Since the adoption of the 0.50% m/m maximum global limit on sulphur content by the IMO in October 2016 much consideration has been given to the practical and legal challenges facing shipowners in meeting the global limit effective from 1 January 2020. However, there has been little focus on the potential impact on shipbuilders, specifically their potential exposure for breach of contract.

Regulation 14.1.3 Annex VI of the Marpol Convention applies directly to shipowners, reducing the permissible sulphur content of fuel on board intended for use as bunkers from 3.5% to 0.50% m/m (the ‘sulphur cap’), in addition to Regulation 14.4.3 which remains in effect and applies in emission control areas where the permissible sulphur content is 0.10% m/m.

Guidance on the implementation of Regulation 14.1.3 names shipbuilders as interested parties to which the Regulation applies.

Consequently, shipbuilders may be liable for fines in circumstances where, for example, sea trials are taking place should the fuel being consumed violate the sulphur cap. However, shipbuilders may also be exposed to claims for breach of contract as a consequence of the implementation of Regulation 14.1.3.

One area of potential concern relates to the shipbuilders obligations in relation to class and ‘other regulatory bodies’ after 1 January 2020.

There is, as yet, no published guidance or commentary in this regard, consequently, while it is not known whether it will be more difficult to obtain class approval from 1 January 2020 for vessels which are built without emission abatement technology on board (and it can probably be safely assumed that at least to begin with it probably will not be) there are risks. Will class, for example, make recommendations, restrictions or qualifications in relation to newbuildings delivered in an area where there is an issue concerning the availability of compliant fuel? Will there be seaworthiness issues if there are doubts about the availability of compliant fuel? Will some classification societies decide to approve only vessels with scrubbers on board? Or, as more ports ban the use of open loop scrubbers, will a newbuild with open loop scrubbers struggle to obtain class approval? May there be conditions or recommendations on the class certificate? These could lead to knock-on claims.

The approach of class and other regulatory bodies in this regard is important (and may become increasingly so) since the shipbuilder usually commits to delivering a vessel which is compliant with rules, regulations and requirements.

Under Article I of the Shipbuilders’ Association of Japan form of shipbuilding contract (‘SAJ Form’) the builder commits to deliver a vessel which complies with rules, regulations and requirements of Class and other regulatory bodies in force as at the date of the contract. (By contrast the Newbuildcon places this obligation at the date of delivery.)

Arguably therefore the approach of class in this regard will only bite on those contracts on the SAJ Form entered into after 1 January 2020. But, Article V SAJ Form provides a mechanism to change the vessels’ specifications in response to compulsory and non-compulsory changes in class requirements or regulations during the build (Articles V.2(a) and V.2(b) respectively) accordingly it is potentially relevant to all contracts on the SAJ Form where delivery is due after 1 January 2020. Until it becomes clear whether there will be additional issues in relation to obtaining class and other regulatory bodies’ approval, there is a risk of increased exposure to costs and delays for the builder arising out of requests for alterations in the specification, particularly those which are non-compulsory.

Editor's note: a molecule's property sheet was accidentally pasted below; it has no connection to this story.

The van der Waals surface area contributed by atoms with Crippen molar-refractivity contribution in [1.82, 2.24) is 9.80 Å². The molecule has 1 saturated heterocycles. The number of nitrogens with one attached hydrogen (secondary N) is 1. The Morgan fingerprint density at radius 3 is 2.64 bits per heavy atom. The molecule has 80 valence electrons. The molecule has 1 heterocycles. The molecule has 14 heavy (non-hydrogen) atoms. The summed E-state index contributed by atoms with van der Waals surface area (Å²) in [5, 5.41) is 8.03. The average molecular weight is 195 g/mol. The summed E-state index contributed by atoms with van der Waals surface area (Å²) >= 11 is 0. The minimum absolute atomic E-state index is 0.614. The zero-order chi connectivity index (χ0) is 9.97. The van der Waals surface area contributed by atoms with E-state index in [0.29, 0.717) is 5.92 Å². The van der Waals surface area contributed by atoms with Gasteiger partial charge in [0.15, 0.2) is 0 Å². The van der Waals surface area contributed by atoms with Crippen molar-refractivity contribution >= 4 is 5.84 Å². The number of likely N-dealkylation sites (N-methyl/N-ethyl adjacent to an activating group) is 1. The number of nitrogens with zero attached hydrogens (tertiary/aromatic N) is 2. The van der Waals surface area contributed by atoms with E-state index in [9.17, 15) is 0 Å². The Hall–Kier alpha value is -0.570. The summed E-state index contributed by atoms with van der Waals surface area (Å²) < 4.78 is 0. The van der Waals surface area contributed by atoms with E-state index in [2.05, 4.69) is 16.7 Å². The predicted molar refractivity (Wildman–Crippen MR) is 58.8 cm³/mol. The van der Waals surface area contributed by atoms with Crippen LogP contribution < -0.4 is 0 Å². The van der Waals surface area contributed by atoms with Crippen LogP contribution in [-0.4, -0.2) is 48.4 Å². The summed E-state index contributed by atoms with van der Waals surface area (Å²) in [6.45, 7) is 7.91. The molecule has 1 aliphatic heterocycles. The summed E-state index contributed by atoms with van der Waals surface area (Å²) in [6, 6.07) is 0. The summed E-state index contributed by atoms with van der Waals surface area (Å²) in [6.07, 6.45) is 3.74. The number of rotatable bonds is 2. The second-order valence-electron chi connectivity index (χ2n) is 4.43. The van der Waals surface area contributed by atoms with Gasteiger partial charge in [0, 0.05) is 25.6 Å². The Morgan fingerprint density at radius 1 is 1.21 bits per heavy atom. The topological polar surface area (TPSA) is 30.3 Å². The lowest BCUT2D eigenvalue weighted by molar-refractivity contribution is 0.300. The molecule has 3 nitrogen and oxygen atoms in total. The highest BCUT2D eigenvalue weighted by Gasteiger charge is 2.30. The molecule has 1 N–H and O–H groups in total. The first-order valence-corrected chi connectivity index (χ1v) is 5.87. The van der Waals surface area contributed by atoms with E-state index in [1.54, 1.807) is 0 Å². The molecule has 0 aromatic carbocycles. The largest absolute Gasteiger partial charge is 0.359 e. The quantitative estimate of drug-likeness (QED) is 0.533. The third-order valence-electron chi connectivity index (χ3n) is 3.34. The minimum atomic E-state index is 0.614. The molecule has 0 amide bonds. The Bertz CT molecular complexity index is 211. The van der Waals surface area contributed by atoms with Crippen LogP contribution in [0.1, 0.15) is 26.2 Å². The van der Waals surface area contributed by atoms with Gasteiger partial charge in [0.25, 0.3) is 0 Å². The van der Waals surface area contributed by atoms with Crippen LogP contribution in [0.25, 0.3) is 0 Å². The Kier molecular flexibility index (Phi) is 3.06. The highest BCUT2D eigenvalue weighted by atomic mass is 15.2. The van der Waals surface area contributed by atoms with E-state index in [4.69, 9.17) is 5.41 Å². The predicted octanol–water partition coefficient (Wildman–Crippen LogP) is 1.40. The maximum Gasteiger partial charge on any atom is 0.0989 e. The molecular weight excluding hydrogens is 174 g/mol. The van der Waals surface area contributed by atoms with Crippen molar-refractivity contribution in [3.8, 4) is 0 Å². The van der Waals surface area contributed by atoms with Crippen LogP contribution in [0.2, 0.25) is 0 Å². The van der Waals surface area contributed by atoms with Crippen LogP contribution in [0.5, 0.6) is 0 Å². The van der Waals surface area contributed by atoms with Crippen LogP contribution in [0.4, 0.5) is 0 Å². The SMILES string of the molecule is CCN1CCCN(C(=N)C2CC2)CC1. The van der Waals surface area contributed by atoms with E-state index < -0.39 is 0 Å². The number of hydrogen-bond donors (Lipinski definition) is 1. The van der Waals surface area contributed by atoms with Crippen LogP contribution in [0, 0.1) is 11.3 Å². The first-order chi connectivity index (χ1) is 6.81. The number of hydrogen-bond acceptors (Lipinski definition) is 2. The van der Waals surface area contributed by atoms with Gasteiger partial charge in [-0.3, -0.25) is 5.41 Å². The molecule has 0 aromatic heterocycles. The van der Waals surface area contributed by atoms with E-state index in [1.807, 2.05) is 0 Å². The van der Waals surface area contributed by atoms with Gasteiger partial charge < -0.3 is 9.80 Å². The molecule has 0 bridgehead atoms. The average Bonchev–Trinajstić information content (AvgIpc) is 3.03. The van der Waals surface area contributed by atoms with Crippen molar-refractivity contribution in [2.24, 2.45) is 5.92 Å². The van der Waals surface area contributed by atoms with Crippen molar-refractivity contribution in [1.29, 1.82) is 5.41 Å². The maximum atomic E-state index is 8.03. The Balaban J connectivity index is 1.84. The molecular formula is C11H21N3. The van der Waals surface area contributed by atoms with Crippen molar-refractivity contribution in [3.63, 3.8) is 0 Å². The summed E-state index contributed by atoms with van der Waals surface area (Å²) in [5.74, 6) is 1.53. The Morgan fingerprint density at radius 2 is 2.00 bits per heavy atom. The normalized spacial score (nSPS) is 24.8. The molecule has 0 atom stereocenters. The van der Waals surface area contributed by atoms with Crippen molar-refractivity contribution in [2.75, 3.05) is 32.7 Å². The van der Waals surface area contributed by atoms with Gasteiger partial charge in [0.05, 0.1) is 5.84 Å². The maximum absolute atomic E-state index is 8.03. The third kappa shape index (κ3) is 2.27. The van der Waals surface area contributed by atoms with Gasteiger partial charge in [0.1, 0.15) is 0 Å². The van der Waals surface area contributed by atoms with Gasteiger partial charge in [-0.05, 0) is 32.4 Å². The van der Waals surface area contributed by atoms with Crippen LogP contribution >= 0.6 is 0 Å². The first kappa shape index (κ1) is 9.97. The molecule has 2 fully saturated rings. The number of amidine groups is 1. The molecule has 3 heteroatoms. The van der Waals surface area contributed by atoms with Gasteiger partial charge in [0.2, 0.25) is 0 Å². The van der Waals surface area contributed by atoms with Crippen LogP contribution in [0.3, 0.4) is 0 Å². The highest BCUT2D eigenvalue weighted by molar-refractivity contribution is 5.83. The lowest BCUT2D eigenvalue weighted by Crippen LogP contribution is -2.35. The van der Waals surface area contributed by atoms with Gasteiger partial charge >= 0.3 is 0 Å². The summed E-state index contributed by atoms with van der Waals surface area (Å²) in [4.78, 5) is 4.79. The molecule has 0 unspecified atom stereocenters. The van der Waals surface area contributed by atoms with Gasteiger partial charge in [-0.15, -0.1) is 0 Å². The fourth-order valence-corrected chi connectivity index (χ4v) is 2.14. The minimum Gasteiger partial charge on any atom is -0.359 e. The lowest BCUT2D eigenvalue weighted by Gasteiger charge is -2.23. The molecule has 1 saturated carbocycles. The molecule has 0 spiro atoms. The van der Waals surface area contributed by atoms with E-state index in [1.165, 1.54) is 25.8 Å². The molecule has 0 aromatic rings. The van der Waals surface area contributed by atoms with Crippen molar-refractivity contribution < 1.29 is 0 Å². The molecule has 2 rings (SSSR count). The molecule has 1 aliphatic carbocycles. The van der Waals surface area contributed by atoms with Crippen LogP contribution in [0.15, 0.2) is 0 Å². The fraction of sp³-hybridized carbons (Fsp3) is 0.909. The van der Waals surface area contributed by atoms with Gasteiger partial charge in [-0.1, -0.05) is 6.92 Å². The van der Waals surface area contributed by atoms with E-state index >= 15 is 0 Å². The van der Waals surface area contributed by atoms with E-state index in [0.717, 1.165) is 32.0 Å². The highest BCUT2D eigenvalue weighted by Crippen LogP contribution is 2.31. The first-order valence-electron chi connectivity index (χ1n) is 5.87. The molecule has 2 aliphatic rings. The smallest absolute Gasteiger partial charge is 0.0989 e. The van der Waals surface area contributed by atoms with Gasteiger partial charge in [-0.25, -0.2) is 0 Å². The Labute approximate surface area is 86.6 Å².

A further, perhaps more pressing issue, arises from the characteristics of low sulphur fuel. The experience in the emission control areas suggests that low sulphur fuel has different performance criteria to high sulphur (higher consumption and lower speeds) and that there can be ignition issues and compatibility issues.

In Article III of the SAJ Form the builder warrants (among other things) the fuel consumption and speed by reference to the engine’s rating and power output, the agreed minimum specification of bunkers and draft. It further provides for the price to be adjusted and the buyer to claim liquidated damages or, in the worst case, cancel the contract for breach.

In circumstances where performance is being warranted without reference to the properties of low sulphur fuel (particularly with the added challenge that not all low sulphur fuels behave in a uniform way), the builder may be exposed unless there has been a careful adjustment to the contractual performance parameters to bring them in line with the likely characteristics of low sulphur fuel, or an amendment to the warranty to account for different performance on the basis of low sulphur fuel.

Since it is also known that low sulphur fuel can cause ignition issues and may have compatibility issues, both of which may affect the smooth running of sea trials, the shipbuilding contract should be amended to deal with the technical challenges which may arise, such as ignition failure, in order to keep the parties’ obligations intact.

The IMO 2020 and the sulphur cap is certainly going to impact on the shipping market as a whole. The challenges that builders will face are largely practical in nature, but also commercial and legal. This is an area which will, no doubt develop once the new Regulation takes effect.